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N.S. announces new COVID-19 assessment centres, 26 new cases
HALIFAX -- Nova Scotia has identified 26 new cases of COVID-19, bringing the province's total to 262.
The 262 cases range in age from under 10 to over 90. The province is reporting 53 people have recovered, and six people are currently hospitalized.
The province has opened up it's first 'temporary primary assessment centre' in Elmsdale, N.S., Dr. Robert Strang, N.S. chief medical officer of health announced at a news conference Sunday afternoon
"We need to be flexible and act quickly to the path this disease may take in any community in Nova Scotia. When we identify communities where our surveillance suggest increased activity, we may set up temporary testing places if there isn't a centre in close proximity," said Strang. "We're aware of increase disease activity in the East Hants quarter, Elmsdale and Enfield, so we're moving in there with increase testing."
Like the other assessment centres, people must be referred to the temporary primary assessment centre by 811. Those directed to an assessment centre will have a physical assessment onsite and swabbed if appropriate.
The province also says that beginning Monday, April 6, tests will be processed 24 hours a day, 7 days a week QEII Health Sciences Centre's microbiology lab. 592 tests were completed at the QEII lab on Saturday, April 4.
Strang also announced plans for mobile assessment centres to cover other parts of the Mainland and Cape Breton.
“These will be used in situations where there are people who have mobility issues and cannot get to an assessment centre, or in situations where there is a group of people where testing needs to be done,” said Strang.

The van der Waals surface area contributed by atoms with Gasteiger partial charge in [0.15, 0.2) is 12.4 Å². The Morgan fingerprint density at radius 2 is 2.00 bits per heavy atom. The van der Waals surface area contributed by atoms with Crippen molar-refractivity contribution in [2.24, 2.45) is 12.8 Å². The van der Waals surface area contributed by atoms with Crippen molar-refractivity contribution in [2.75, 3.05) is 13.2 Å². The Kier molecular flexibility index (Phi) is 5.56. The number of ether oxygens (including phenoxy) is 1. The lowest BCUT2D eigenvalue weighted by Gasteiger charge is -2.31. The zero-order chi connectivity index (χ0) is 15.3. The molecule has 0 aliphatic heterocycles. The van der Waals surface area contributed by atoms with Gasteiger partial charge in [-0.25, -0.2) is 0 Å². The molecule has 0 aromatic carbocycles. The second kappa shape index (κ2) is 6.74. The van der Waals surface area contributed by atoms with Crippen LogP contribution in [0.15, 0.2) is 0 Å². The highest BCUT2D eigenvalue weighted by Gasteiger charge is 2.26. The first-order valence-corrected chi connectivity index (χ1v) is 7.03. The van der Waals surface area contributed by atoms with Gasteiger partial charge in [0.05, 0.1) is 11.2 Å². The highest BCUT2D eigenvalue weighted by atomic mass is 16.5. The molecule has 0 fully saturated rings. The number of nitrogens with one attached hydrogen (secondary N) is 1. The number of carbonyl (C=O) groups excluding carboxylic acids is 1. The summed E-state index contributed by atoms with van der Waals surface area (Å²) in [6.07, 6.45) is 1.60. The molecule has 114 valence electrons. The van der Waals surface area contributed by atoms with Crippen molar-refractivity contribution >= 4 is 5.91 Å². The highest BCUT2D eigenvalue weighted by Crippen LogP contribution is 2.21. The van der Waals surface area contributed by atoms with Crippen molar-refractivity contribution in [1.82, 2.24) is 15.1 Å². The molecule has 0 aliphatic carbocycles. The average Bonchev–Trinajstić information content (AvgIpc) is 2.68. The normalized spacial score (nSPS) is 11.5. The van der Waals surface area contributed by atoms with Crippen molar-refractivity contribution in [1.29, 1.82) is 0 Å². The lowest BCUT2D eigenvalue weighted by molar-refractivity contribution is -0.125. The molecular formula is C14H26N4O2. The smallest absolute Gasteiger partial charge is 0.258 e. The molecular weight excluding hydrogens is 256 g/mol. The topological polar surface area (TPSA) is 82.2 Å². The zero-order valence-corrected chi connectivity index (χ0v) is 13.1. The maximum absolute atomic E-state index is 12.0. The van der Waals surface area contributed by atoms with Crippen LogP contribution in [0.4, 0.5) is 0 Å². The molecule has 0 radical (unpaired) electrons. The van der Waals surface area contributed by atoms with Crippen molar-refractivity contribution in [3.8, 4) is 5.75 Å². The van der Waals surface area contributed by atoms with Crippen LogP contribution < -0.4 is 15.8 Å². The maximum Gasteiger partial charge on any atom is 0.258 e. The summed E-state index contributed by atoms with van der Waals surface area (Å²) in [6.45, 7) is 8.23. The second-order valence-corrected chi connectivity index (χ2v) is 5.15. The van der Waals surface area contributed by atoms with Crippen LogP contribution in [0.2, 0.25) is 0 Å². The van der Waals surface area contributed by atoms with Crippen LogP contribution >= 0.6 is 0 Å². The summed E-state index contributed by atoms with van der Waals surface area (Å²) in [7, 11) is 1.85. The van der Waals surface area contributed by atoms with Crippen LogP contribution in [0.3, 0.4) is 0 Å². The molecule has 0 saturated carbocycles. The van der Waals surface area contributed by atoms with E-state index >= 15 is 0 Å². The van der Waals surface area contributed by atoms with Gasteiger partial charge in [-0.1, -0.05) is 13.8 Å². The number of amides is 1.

On Sunday, CTV News learned that one healthcare worker at Halifax’s IWK Health Centre, and one employee at New Glasgow’s Aberdeen Hospital have tested positive for COVID-19.
The IWK says a number of staff who may have been in contact with the confirmed case, have been tested and are in self isolation. IWK officials say patient care hasn’t been affected.
Meanwhile, some residents are testing the patience of authorities, as Halifax police handed out dozens of tickets this weekend to people violating orders to stay home.
"This virus is in our communities, it's dangerous and it's up to all of us to slow it down," said Premier Stephen McNeil during Sunday's news conference. "Expanding testing will help us identify and respond more quickly to spread in communities but the best defence continues to be following the public health orders. People need to stay home."
On Friday, McNeil had a unique way of telling the public to stay at home, which has quickly gone viral.
“If you bought a ‘Stay the Blazes at Home’ t-shirt, wear it. If you bought a mug, drink out of it, and if you have a sign on your lawn, use it as a reminder for your family, and especially for those who aren’t listening,” McNeil said Sunday, recognizing his viral statement.
The breakdown of N.S. cases per zone is as follows:
- 175 cases in Central N.S.
- 38 cases in Western N.S.
- 25 cases in Northern N.S.
- 24 cases in Eastern N.S.
9,510 people have tested negative for COVID-19.
On Saturday, the province saw its largest single day jump in cases, identifying 29 new cases of COVID-19. However, they also reported also an increase of 29 in the number of people who have recovered from COVID-19.